I’m not sure quite what I was expecting from “Puck” but I don’t think it was quite such a deep, atmospheric, moving and engrossing book! The writing is quite lovely, and the descriptions of the Sussex landscape – the heat, the stillness, the buzzing of bees – will be familiar to anyone who’s spent a summer day in the English countryside. The stories Puck and his fellows tell us are poignant and inspiring at the same time – full of adventure (pirates and Devils in the southern seas; Viking invaders) but also change and loss (Henry VIII’s destruction of the monasteries and the religious wars; the waning of the Roman empire). It’s a tribute to Kipling’s skill that he can encapsulate all this in a children’s story.
“The houses change from gardened villas to shut forts with watchtowers of grey stone, and great stone-walled sheepfolds, guarded by armed Britons of the North Shore. In the naked hills beyond the naked houses, where the shadows of the clouds play like cavalry charging, you see puffs of black smoke from the mines. The hard road goes on and on – and the wind sings through your helmet plume – past altars to Legions and Generals forgotten, and broken statues of Gods and Heroes, and thousands of graves where the mountain foxes and hares peep at you. Red-hot in summer, freezing in winter, is that big purple heather country of broken stone.”
And it’s a very gripping story – so much so, that I was as lost in the tales of the past as Dan and Una were, coming back to their present (and mine!) with a bit of a shock, as Puck brought forgetfulness to the children. The tales are interspersed with poems and songs, lamenting losses, praising heroes and telling stories in their own right. One of the most moving sections of the book is that which deals with the leaving of the fairy folk from English shores, as the world becomes riven with strife which they cannot deal with. They are spirited away by boat, sailed abroad by two sons of a wise woman; one is blind and one cannot speak so the fate of the little people will never be told among mortals.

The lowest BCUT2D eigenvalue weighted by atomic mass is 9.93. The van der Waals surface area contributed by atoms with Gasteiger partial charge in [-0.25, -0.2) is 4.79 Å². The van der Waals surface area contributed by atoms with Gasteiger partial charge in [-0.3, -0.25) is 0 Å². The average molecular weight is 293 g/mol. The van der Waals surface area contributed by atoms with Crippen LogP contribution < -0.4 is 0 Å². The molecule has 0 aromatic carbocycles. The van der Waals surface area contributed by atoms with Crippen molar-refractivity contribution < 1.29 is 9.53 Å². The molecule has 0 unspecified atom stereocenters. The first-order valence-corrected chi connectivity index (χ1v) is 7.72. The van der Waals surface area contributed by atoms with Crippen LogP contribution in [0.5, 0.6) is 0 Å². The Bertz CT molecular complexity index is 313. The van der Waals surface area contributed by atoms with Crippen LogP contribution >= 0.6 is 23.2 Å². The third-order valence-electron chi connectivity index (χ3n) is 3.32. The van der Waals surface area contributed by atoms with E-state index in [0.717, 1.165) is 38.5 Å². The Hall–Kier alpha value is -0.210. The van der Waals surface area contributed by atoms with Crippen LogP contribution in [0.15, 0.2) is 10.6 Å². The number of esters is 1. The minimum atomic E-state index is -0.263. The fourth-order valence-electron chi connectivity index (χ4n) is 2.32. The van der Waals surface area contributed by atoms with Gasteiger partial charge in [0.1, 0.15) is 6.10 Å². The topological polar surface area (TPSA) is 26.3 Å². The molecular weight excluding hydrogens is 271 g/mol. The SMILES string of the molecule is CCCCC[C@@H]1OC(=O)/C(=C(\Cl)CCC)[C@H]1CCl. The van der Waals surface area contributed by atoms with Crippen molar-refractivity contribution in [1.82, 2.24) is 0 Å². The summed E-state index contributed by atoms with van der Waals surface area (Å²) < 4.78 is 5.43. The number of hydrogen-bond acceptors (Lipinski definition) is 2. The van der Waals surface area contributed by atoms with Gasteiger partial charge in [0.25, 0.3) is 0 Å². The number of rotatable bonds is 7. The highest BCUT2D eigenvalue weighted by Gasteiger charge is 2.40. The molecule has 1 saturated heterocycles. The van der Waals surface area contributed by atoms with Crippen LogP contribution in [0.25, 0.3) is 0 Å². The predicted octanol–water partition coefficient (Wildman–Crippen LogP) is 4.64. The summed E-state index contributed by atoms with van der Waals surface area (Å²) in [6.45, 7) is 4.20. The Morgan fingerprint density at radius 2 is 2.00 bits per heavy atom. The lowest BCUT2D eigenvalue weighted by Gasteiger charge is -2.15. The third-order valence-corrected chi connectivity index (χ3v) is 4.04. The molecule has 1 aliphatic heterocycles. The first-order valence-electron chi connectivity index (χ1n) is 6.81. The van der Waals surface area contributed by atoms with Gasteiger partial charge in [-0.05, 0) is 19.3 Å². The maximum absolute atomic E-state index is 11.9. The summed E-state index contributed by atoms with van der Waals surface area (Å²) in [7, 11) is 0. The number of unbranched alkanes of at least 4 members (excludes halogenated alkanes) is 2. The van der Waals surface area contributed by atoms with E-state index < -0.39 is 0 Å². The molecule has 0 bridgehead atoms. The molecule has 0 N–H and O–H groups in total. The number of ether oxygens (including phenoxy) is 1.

“Puck” draws on the myths and legends of England, but tells them with a twist, from the point of view of minor players – making them all the more human. Why this should touch me so deeply is a question I pondered – being an ex-pat Scot I suppose I’m technically a pict, so I shouldn’t relate to the English past. However, I spent most of my young life in Andover, a very old town in Hampshire (which gets a mention in the book!) and I do feel very connected to the southern English landscape. I found myself reflecting that there is no ‘pure’ English stock; we are a polyglot nation, formed from all the many races who’ve come and gone from our shores over the centuries. Nevertheless, I think Kipling is saying that those who stay become one with the land and from that springs the Britain we know today.
“Puck of Pook’s Hill” is a little masterpiece – wonderfully involving, full of expert storytelling, deeply moving. I read it on what felt like the first summer day of the year, with the sun shining, the air still and soundless, and bees buzzing in the back garden – I can’t think of a more appropriate book to read on a day like that, and hats off to Hesperus for their lovely new edition of this amazing book.